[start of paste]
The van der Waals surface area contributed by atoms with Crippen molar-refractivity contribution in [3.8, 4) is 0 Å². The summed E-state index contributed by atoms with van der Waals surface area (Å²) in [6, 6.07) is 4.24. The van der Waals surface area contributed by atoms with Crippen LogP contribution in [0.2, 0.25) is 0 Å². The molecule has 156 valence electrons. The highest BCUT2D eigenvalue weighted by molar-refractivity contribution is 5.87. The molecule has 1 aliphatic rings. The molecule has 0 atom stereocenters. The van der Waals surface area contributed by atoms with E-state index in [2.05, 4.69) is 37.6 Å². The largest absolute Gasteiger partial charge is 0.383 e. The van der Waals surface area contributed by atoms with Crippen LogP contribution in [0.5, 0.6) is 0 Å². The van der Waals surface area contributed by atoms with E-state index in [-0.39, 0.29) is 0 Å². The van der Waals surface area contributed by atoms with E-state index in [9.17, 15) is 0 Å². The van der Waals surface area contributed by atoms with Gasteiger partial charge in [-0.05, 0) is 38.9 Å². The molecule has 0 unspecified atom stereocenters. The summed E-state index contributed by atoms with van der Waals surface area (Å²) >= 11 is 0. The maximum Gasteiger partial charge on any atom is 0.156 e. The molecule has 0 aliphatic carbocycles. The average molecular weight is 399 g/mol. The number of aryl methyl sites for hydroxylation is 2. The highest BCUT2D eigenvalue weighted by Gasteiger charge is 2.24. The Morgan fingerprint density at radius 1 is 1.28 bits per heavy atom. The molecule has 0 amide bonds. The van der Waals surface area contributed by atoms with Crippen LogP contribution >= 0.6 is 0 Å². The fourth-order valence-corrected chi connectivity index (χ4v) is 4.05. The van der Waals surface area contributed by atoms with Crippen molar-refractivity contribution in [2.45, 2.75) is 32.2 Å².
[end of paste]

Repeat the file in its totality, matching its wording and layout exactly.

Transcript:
The van der Waals surface area contributed by atoms with Crippen molar-refractivity contribution in [3.8, 4) is 0 Å². The summed E-state index contributed by atoms with van der Waals surface area (Å²) in [6, 6.07) is 4.24. The van der Waals surface area contributed by atoms with Crippen LogP contribution in [0.2, 0.25) is 0 Å². The molecule has 156 valence electrons. The highest BCUT2D eigenvalue weighted by molar-refractivity contribution is 5.87. The molecule has 1 aliphatic rings. The molecule has 0 atom stereocenters. The van der Waals surface area contributed by atoms with E-state index in [2.05, 4.69) is 37.6 Å². The largest absolute Gasteiger partial charge is 0.383 e. The van der Waals surface area contributed by atoms with Crippen LogP contribution in [0.5, 0.6) is 0 Å². The van der Waals surface area contributed by atoms with E-state index in [-0.39, 0.29) is 0 Å². The van der Waals surface area contributed by atoms with E-state index in [9.17, 15) is 0 Å². The van der Waals surface area contributed by atoms with Gasteiger partial charge in [-0.05, 0) is 38.9 Å². The molecule has 0 unspecified atom stereocenters. The summed E-state index contributed by atoms with van der Waals surface area (Å²) >= 11 is 0. The maximum Gasteiger partial charge on any atom is 0.156 e. The molecule has 0 aliphatic carbocycles. The average molecular weight is 399 g/mol. The number of aryl methyl sites for hydroxylation is 2. The highest BCUT2D eigenvalue weighted by Gasteiger charge is 2.24. The Morgan fingerprint density at radius 1 is 1.28 bits per heavy atom. The molecule has 0 amide bonds. The van der Waals surface area contributed by atoms with Crippen LogP contribution >= 0.6 is 0 Å². The fourth-order valence-corrected chi connectivity index (χ4v) is 4.05. The van der Waals surface area contributed by atoms with Crippen molar-refractivity contribution in [2.45, 2.75) is 32.2 Å².